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Politics and Economics-2017 Election
Prof Eman
Posted: 20 May 2017 16:14:03(UTC)
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A student asked me a question, and I could not think of an immediate answer. It was-
Why should I vote and if so how? He explained-
First we had conservatives sell the family silver, called it privatisation. Labour continued it.
Labour also sold the family gold.
Next we had the coalition, continuing the privatisation, plus cuts.
Then came conservatives, gave us Brexit, This resulted in a sharp fall in the value of the pound resulting in foreigners buying up our companies at a discount. Called inward investment of which we should be proud. The only problem with this is that these foreigners are likely to export the work abroad to cheaper wage areas. So is employment about to rise?
I was lost for words. Can anyone suggest an answer?
Mostly Retired
Posted: 20 May 2017 17:37:02(UTC)
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The easy part is "why vote" : The right to vote in a democratic process is a hard won liberty and the envy of many countries around the globe. People die for the right to vote, even if sometimes "none of the above" is our reaction to the inane antics of politicians. The second part is less clear!

Manifesto pledges are as solid as fog. One looks at general tenor of argument and direction, and then accepts that they are surprisingly fallible - stupid decisions are no respecter of political belief or original intention. The reality of our world in the UK is that we are buffeted by forces outside our narrow political environment and a "pledge" will be rapidly eviscerated on the altar of international developments. Terminology is invented to hide the truth or flatter the listener, rarely does it reflect the reality of the proposed action.

Equally, every decision made by political leaders can be heavily criticised with the benefit of hindsight (though I remain perplexed by the decision by one GB to sell gold at the strike price he did). My view is that one takes the broad direction and emphasis as the way to choose; but like all when we are really honest, I admit to being at least a little selfish for me and my family when voting!

(P.S. Feeling especially cynical this week :) )
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Mr Helpful on 24/05/2017(UTC), banjofred on 16/06/2017(UTC)
Recently Redundant and Retired
Posted: 20 May 2017 22:13:07(UTC)
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I've been eligible to vote for many decades and can't remember a time when I haven't been appalled at the poor quality of politician and choice we are faced with each time to such an extent I rarely vote, the main exceptions being when my children asked about elections so I took them to the polling station to vote for me, quite a discussion ensued with four of us in the booth usually resulting in voting Monster Raving Loony or Natural Law, sometimes "none of the above".
With so many people these days studying politics, PLE etc. at university (about half the audience on any Question Time it seems) I would have expected our system to throw up something better than the spineless, incompetent and self-promoting charlatans we get on our ballot papers. Where are the alternatives ? Could anyone envisage Diane Abbott as Home Secretary ? Is she and her ilk the best our system has to offer as an alternative ? Or perhaps this is how our education system makes them, as compliant stereotypes rather than radical thinkers, as puppets of the system rather than leaders of our nation.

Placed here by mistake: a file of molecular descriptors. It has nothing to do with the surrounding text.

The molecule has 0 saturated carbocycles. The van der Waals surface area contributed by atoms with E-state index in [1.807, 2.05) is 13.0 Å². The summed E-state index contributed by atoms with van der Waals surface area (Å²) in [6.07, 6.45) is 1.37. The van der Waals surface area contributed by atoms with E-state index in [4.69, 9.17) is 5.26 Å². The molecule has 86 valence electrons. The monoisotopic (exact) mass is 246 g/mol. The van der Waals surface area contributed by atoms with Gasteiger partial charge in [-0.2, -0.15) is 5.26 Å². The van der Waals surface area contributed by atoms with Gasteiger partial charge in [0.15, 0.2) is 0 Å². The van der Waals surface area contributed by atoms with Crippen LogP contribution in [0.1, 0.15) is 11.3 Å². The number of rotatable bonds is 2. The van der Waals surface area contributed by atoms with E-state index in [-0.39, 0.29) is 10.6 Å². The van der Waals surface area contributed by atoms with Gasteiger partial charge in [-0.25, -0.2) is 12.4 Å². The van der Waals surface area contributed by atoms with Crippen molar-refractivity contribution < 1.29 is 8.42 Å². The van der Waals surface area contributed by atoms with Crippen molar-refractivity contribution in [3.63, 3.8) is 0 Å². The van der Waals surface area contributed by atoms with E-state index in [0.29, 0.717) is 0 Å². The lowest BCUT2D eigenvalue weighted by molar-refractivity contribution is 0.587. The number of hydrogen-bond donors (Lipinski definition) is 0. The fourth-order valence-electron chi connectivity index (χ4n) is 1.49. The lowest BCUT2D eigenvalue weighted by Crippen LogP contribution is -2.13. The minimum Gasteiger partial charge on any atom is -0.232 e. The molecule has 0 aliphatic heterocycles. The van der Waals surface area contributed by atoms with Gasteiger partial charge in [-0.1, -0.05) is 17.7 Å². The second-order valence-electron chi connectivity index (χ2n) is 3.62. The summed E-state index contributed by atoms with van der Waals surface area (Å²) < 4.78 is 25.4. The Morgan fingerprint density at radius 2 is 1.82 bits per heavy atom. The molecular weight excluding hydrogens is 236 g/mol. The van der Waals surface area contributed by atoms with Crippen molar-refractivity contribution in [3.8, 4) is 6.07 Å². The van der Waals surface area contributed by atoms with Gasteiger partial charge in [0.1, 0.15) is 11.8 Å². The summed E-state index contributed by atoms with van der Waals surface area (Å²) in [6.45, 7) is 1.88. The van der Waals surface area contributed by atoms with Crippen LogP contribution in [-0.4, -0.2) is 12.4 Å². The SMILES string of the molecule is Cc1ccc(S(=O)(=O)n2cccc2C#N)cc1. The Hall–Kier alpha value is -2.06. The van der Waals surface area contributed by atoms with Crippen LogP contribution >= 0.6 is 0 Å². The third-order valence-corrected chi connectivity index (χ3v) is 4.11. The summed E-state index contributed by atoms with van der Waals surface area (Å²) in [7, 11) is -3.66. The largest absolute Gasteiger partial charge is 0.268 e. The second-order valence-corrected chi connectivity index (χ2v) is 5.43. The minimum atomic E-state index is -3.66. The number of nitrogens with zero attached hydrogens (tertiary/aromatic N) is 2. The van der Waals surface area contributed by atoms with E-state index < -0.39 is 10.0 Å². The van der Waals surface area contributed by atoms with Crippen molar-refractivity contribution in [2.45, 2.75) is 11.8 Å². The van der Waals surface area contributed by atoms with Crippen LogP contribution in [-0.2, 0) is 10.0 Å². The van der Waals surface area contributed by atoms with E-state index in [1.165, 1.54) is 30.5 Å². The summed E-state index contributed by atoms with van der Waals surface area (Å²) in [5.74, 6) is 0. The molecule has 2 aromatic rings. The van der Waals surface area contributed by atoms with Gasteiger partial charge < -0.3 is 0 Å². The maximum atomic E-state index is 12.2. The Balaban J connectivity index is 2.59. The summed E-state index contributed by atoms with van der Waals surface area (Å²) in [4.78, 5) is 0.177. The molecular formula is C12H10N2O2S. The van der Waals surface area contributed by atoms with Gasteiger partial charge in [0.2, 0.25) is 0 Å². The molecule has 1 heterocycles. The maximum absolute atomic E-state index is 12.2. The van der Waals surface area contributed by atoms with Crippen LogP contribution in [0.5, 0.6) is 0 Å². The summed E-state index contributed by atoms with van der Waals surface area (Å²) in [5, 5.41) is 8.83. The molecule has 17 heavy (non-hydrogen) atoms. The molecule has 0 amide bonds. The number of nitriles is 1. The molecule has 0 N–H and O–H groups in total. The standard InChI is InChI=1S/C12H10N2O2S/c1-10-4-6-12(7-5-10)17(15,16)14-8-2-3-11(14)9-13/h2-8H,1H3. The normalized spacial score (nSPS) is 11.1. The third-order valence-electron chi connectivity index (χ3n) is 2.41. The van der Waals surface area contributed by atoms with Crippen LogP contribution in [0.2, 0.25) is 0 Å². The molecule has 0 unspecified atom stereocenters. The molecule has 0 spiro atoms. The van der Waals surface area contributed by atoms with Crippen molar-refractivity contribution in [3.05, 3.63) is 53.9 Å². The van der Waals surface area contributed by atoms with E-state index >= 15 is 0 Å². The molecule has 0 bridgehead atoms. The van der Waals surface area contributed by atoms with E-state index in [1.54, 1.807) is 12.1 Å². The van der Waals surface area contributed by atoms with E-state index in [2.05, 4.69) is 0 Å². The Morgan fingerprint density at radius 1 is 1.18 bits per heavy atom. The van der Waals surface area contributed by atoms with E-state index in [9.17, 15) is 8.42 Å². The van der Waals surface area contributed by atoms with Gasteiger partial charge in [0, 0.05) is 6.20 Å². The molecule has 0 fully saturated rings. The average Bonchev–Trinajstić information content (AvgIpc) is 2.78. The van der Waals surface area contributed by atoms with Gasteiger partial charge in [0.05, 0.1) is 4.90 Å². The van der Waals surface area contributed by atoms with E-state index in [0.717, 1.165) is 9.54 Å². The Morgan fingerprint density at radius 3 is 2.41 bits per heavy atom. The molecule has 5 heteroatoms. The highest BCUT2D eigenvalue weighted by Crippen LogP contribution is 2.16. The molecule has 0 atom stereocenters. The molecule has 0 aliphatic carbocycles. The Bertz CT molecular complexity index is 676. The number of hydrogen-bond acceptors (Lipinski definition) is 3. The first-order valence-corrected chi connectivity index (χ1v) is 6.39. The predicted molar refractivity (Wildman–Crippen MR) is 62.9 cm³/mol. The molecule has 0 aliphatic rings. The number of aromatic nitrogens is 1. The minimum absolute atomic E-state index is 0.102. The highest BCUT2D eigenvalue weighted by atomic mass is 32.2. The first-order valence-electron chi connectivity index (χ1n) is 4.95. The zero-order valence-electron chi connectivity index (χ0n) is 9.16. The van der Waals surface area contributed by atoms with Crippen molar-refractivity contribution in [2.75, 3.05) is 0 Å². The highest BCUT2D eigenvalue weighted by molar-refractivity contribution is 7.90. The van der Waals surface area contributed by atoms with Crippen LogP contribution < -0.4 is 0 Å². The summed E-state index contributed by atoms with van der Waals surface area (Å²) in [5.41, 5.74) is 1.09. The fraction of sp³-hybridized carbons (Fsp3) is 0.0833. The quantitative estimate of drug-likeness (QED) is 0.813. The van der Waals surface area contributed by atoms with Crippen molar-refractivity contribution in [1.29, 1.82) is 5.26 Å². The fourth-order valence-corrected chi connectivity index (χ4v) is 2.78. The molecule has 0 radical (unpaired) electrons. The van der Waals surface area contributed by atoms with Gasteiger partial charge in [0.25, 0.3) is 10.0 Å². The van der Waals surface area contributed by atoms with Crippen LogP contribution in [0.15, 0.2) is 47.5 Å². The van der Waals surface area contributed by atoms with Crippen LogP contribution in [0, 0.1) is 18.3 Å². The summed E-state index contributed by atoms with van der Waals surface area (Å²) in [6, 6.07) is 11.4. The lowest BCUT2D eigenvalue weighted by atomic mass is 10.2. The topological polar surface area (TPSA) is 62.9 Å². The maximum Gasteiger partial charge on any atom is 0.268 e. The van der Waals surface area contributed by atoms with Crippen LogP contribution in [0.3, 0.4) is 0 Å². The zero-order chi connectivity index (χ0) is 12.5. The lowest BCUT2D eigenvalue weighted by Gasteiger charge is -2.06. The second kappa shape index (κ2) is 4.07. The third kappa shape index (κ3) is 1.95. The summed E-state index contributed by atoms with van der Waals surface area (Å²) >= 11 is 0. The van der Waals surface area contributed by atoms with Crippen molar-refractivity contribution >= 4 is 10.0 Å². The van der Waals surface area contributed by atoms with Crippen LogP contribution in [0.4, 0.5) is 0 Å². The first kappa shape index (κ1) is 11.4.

Prof.. ask yourself, is a bad vote any better than no vote ?
Prof Eman
Posted: 21 May 2017 11:44:39(UTC)
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One further point was made in terms of economic management.
Where is the investment that should have accrued from North Sea Oil?
dyfed
Posted: 21 May 2017 14:02:48(UTC)
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Prof Eman;46975 wrote:
One further point was made in terms of economic management.
Where is the investment that should have accrued from North Sea Oil?


Indeed: where is our equivalent of the Norwegian Sovereign Wealth Fund? Long gone....
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Alan Anderson on 28/05/2017(UTC)
xcity
Posted: 21 May 2017 19:32:52(UTC)
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Prof Eman;46953 wrote:
First we had conservatives sell the family silver, called it privatisation. Labour continued it.

The majority of what was sold constituted a money pit whilst in public hands. Politics got in the way of active management and necessary investment was hard to justify.
Personally, I think that the privatisation (and later sale) of the building societies by Boards and members was much more malign.
Performance of most of the privatised industries has been much better since their sale.
Keeping them and making them perform better in the public sector might have been a better trick, but not one that governments have been good at.
Prof Eman;46953 wrote:
Labour also sold the family gold.

Well, 'sold' is a word for it; at the time, most thought GB had virtually given it away.
Prof Eman;46953 wrote:
Next we had the coalition, continuing the privatisation, plus cuts.

Not really true. Massive nationalisation of the banks with sales of other assets to help pay for the nationalisation and massive borrowings.
And much though our politicians can be blamed for the insufficient regulation etc, the same problems were there throughout the developed world. And rather than simply having cuts there was also QE; unlike the EU.
Prof Eman;46953 wrote:
Then came conservatives, gave us Brexit,

Again untrue. Offered the opportunity for Brexit, but it was voters who decided to go for it - all political parties, apart form UKIP, were against.
Prof Eman;46953 wrote:
Brexit, This resulted in a sharp fall in the value of the pound resulting in foreigners buying up our companies at a discount. Called inward investment of which we should be proud. The only problem with this is that these foreigners are likely to export the work abroad to cheaper wage areas.

Sharp fall in the pound - true, but only partly because the £ is still higher than it was in the financial crisis.
Foreigners buying our companies at a discount - well no. Companies have often been sold to foreigners and there is only a discount if you think the £ should be higher. If you think it should be lower, and that the UK's future is grim, then we're stealing money from them.
And not many companies have changed hands (yet). And how many of those that have been sold are able to export jobs? ARM? It's mostly IP companies that have gone, not a lot of jobs to go to cheap wage areas.
Prof Eman;46953 wrote:

Why should I vote and if so how?
I was lost for words. Can anyone suggest an answer?

Advise him not to. That means he can blame all the dumb voters for anything the government does that he doesn't like, like his friends do.
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dd